The "bingo fuel" concept simply constructs the contingency in reverse.  Differences in assumptions around max fuel range among the various theorists notwithstanding, what is the most distant landfall achieveable that allows for at least some incremental search time in the Howland vicinity (as opposed to the zero search option offered by the Gilberts)?  Manra, in the Phoenix Islands, offers only a slightly better prospect than Beru.  The Gardner-Canton line, on the other hand, offers some time on station near Howland.  Gardner's a touch closer than Canton.  And Gardner has the advantage of being very close to the Howland-Baker line, with McKean and Winslow Reef also in the vicinity as possible "catcher's mitt" markers. 

I draw my "X" at Gardner.  "Bingo fuel" is the time to depart the Howland vicinity on a heading that approximates the LOP to the SSE to burn my last drops of fuel upon reaching "X".   Whether the time between arrival to the Howland vicinity and "bingo fuel" is spent in a box search or cruising the LOP to the NNW and back again, or both, is irrelevant.  The point of the "bingo fuel" exercise is to demonstrate that this contingency allows for the same possible outcome as an immediate return to the Gilberts but with three distinct advantages:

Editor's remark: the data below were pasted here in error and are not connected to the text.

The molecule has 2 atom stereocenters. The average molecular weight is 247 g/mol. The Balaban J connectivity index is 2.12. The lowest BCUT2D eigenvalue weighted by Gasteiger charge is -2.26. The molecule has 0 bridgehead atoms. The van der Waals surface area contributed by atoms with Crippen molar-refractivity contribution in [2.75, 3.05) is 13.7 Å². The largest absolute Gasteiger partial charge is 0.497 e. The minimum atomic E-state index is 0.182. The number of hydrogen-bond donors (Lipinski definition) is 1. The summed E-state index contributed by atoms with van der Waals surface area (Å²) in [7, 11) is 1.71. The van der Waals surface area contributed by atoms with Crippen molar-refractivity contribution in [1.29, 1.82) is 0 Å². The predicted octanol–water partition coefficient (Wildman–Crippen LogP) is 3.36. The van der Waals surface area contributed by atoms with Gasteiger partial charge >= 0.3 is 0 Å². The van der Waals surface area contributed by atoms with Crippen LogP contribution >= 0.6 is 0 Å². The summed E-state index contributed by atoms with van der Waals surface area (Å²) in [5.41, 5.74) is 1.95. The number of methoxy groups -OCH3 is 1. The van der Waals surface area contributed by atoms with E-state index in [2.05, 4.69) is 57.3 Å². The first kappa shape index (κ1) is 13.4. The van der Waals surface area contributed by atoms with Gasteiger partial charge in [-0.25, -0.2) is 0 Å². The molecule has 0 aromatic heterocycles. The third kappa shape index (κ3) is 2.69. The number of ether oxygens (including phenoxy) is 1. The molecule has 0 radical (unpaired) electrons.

1) Time to search in the Howland vicinity.
2) Potential to spot Baker and thus navigate to Howland from Baker.
3) Potential to spot Winslow Reef, McKean or Gardner itself en route to Gardner.

I fully apprciate the criticisms of this approach. i.e. "you can't navigate from an unknown location..." and "a fuel calculation to reach X from Howland requires that you be at Howland...", and also of course the possibility that they didn't have enough fuel to reach Gardner in the first place.  But if you're lost, something has gone wrong, and your contingency plan goes in to effect.  The margin for error en route to Howland is greater to the North-South than it is for East-West, so if you missed the Howland-Baker "catcher's mitt" on either side (or right in between), flying SSE to 'X' after "bingo" is reached searching (whether box search or otherwise) offers the highest probability solution to the predicament.

(Apologies for duplicating many of the discussion points from the other navigation threads here ... I have read them all, including Gary's posts on his site, but wanted to offer my perspective).
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« Last Edit: October 21, 2014, 02:40:07 PM by Nathan Leaf »
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JNev

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Re: Navigating to Gardner Island
« Reply #27 on: November 22, 2014, 07:37:57 AM »